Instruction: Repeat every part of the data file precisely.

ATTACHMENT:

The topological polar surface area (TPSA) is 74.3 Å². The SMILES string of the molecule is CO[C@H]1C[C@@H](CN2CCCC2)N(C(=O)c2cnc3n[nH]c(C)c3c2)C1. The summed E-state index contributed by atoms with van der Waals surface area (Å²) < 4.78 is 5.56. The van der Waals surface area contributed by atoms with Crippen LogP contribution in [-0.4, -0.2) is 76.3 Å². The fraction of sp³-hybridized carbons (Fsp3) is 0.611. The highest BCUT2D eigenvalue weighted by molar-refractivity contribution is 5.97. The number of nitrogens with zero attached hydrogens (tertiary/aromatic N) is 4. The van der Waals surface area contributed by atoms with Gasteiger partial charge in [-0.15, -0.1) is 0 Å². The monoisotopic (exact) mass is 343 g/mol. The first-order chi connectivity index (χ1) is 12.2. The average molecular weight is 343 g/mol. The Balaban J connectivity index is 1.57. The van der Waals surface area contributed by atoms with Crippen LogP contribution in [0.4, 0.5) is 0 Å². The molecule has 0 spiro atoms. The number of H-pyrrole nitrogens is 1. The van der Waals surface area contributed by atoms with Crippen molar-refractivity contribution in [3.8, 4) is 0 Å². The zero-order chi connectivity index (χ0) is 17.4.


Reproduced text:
The topological polar surface area (TPSA) is 74.3 Å². The SMILES string of the molecule is CO[C@H]1C[C@@H](CN2CCCC2)N(C(=O)c2cnc3n[nH]c(C)c3c2)C1. The summed E-state index contributed by atoms with van der Waals surface area (Å²) < 4.78 is 5.56. The van der Waals surface area contributed by atoms with Crippen LogP contribution in [-0.4, -0.2) is 76.3 Å². The fraction of sp³-hybridized carbons (Fsp3) is 0.611. The highest BCUT2D eigenvalue weighted by molar-refractivity contribution is 5.97. The number of nitrogens with zero attached hydrogens (tertiary/aromatic N) is 4. The van der Waals surface area contributed by atoms with Gasteiger partial charge in [-0.15, -0.1) is 0 Å². The monoisotopic (exact) mass is 343 g/mol. The first-order chi connectivity index (χ1) is 12.2. The average molecular weight is 343 g/mol. The Balaban J connectivity index is 1.57. The van der Waals surface area contributed by atoms with Crippen LogP contribution in [0.4, 0.5) is 0 Å². The molecule has 0 spiro atoms. The number of H-pyrrole nitrogens is 1. The van der Waals surface area contributed by atoms with Crippen molar-refractivity contribution in [3.8, 4) is 0 Å². The zero-order chi connectivity index (χ0) is 17.4.